A Maine man’s plan to spring himself from jail failed when a bail commissioner spotted his funny money. The York County Sheriff’s Office said Michael Deschesne attempted to make bail on May 27 with two counterfeit $100 bills. Police had stopped Deschesne earlier and arrested him on an outstanding warrant for theft. After he presented the counterfeit cash to the bail commissioner, authorities returned Deschesne to the local jail with an additional charge: forgery. He later posted bail with real money.
Dressed to impress
Female Ukrainian soldiers are set to march in high-heeled shoes during a military parade slated for August. But the sartorial splendor of high-heeled dress uniforms caught many in Ukraine off guard. Iryna Gerashchenko, a member of the Ukrainian parliament, said she thought the black pumps were a hoax when she saw pictures of female soldiers practicing ahead of the Aug. 24 march to commemorate independence from the Soviet Union. Gerashchenko joined other Ukrainian lawmakers in demanding an apology from the nation’s defense ministry for designing what she called a sexist dress uniform.
Ban on “Champagne”
Tony denizens of Russia may soon notice something missing at celebrations. A piece of legislation Russian President Vladimir Putin signed into law on July 2 now prohibits any non-Russian sparkling wine maker from using the term “champagne.” That’s a problem for French makers of the namesake drink produced in the Champagne region of France. Champagne maker Moët Hennessy briefly suspended shipments of the alcoholic beverage to Russia in early July, citing the new law, before announcing it would relabel its bottles bound for Russia as “sparkling wine.” Social media users poked fun at the strange rule. “Now it’s necessary to ban Scots and Americans from using the word ‘whisky,’” joked restaurateur Sergei Mironov, according to the AFP.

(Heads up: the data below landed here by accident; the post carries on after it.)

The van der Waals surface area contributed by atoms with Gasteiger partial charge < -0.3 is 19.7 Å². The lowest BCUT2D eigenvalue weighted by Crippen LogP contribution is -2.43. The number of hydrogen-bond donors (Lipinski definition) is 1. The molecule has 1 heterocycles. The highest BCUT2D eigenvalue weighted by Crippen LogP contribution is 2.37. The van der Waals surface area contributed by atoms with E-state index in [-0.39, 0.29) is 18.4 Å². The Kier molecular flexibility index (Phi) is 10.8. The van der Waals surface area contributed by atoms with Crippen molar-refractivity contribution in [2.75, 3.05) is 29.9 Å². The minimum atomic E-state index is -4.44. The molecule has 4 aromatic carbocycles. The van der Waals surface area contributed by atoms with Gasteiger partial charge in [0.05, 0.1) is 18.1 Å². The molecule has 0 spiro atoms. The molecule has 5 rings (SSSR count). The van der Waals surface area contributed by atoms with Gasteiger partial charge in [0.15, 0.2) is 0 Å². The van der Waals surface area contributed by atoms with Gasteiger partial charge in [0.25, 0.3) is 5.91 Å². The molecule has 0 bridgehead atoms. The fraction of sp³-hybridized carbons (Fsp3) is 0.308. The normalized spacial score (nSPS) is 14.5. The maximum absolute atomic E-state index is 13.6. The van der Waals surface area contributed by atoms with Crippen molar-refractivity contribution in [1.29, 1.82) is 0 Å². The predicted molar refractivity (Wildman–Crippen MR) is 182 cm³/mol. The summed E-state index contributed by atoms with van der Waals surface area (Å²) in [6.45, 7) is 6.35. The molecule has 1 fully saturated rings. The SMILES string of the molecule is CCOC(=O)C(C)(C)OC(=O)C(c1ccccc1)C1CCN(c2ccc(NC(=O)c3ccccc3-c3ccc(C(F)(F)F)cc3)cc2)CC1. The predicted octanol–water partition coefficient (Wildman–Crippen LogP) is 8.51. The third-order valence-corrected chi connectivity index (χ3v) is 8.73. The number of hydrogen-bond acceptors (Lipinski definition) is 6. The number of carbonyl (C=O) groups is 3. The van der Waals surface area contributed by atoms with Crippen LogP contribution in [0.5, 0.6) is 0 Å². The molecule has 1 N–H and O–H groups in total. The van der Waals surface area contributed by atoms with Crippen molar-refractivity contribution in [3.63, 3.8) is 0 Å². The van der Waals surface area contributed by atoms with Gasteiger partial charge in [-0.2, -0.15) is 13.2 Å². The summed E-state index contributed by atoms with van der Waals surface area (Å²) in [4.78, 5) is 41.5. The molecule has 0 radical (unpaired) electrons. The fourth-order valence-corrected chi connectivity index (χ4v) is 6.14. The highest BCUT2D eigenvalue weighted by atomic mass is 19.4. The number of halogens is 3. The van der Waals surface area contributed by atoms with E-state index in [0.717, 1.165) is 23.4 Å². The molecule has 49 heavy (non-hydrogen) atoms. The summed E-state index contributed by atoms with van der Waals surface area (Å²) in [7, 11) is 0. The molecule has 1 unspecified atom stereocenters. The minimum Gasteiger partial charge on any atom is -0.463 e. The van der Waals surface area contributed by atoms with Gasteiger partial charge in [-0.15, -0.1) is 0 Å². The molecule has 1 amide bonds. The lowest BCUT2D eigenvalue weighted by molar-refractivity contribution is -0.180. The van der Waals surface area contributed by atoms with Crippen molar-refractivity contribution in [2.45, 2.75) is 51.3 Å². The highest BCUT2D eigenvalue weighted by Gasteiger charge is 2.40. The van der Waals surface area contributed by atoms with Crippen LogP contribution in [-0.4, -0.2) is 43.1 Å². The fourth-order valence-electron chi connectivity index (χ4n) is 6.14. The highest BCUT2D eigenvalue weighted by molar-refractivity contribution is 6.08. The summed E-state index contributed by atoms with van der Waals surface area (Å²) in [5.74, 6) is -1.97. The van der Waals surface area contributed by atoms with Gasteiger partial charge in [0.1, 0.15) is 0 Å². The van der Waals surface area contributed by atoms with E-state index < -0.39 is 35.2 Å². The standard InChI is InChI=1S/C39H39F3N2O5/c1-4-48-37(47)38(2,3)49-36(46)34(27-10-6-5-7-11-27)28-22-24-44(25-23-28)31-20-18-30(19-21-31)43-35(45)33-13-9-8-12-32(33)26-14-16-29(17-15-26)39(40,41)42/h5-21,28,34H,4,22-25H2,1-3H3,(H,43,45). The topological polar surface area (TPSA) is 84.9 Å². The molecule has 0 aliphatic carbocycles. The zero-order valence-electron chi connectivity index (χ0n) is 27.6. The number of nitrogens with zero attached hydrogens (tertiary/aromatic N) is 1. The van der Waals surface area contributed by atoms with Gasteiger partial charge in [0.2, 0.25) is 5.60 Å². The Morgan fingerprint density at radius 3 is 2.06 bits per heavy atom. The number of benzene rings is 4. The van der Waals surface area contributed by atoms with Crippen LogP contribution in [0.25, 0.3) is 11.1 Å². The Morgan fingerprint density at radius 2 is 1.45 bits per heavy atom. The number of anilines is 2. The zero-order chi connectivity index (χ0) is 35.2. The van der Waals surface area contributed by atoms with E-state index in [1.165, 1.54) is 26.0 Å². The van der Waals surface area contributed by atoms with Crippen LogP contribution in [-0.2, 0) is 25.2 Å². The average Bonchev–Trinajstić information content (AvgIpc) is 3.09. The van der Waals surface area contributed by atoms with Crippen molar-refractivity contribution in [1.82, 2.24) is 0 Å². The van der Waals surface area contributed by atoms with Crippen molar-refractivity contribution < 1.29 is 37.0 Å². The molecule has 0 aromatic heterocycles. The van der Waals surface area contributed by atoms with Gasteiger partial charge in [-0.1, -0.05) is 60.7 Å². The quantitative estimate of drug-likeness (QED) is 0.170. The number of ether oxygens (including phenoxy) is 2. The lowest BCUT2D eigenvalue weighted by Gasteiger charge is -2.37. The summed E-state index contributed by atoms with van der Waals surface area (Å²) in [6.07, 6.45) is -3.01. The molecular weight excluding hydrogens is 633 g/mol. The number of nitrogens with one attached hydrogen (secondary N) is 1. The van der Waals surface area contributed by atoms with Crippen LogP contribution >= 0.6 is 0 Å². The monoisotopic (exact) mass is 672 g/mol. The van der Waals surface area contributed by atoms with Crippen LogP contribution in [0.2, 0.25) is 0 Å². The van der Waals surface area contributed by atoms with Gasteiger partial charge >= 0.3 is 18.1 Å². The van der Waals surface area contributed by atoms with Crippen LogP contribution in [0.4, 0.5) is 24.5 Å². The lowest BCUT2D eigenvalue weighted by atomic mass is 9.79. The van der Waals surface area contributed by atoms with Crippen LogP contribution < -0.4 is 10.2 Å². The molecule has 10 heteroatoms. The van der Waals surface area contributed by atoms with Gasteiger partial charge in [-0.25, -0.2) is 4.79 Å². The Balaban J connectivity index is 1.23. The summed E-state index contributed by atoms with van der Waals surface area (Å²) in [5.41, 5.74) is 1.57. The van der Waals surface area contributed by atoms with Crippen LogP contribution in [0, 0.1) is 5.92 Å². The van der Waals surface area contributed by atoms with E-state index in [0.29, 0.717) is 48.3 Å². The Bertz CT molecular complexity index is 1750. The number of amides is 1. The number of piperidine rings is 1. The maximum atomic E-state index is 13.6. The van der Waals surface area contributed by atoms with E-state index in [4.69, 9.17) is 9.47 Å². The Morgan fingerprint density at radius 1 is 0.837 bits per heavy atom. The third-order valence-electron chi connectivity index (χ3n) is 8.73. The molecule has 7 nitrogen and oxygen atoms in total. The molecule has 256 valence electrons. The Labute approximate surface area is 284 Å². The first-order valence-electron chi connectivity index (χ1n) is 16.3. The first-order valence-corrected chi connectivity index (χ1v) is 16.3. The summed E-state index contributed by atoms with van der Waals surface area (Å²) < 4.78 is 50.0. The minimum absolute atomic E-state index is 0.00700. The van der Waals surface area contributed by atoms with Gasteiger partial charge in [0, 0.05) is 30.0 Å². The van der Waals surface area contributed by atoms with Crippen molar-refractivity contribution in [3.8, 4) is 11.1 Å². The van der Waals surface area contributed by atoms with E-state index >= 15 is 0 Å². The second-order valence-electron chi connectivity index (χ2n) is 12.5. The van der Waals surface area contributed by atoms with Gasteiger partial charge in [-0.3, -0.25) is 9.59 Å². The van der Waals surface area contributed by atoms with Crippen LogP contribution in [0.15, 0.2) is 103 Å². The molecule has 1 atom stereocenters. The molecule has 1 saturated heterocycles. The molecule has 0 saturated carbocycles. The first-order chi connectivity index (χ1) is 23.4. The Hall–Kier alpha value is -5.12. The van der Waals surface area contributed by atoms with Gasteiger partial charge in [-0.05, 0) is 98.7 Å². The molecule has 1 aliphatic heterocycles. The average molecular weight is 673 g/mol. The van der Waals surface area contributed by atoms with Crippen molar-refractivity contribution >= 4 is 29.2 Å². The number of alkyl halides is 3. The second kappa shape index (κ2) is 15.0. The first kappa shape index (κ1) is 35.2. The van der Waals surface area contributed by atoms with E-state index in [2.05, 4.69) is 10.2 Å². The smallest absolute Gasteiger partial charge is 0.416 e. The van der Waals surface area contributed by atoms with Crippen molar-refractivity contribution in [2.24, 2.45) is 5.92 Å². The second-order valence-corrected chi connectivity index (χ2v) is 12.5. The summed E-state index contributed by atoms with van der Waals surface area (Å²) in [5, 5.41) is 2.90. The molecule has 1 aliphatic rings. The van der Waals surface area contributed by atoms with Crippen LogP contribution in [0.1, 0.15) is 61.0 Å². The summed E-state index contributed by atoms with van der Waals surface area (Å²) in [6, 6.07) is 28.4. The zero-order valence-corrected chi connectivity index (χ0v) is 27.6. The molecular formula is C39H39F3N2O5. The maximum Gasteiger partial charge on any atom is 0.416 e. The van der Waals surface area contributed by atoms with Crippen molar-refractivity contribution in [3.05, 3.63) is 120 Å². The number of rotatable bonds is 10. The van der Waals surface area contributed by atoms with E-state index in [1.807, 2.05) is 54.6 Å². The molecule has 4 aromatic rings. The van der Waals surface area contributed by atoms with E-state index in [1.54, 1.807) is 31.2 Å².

On borrowed time
Nearly a century after being borrowed, several books have found their way back to the Somerville Public Library in Massachusetts. Methuen, Mass., resident Bob Alvarez said he discovered the books while looking through an old box in his basement in June. The 39 books he found belonged to his late aunt, who died as a teenager in 1937. While some of the titles were from his aunt’s personal collection, others were on loan from the local public library. Alvarez contacted the library in early July to return the books, checked out in the 1920s and ’30s, and to inquire about possible late fees. The timing was to Alvarez’s benefit: The Somerville Public Library amended its policies and stopped collecting late fees on July 1.
Stone Age settlement
A San Francisco–region homeowner will get to keep her quirky, Flintstones-inspired landscaping after reaching a settlement with the town of Hillsborough. City officials had been battling in court with retired publishing mogul Florence Fang, whose Stone Age–themed lawn ornaments and bulbous-style home recall the 1960s Flintstones cartoon series. The town had called Fang’s backyard dinosaur sculptures “a highly visible eyesore” and said she hadn’t obtained proper permits for them. Under the settlement, the town will approve a survey of her landscaping changes, while Fang will apply for necessary building permits.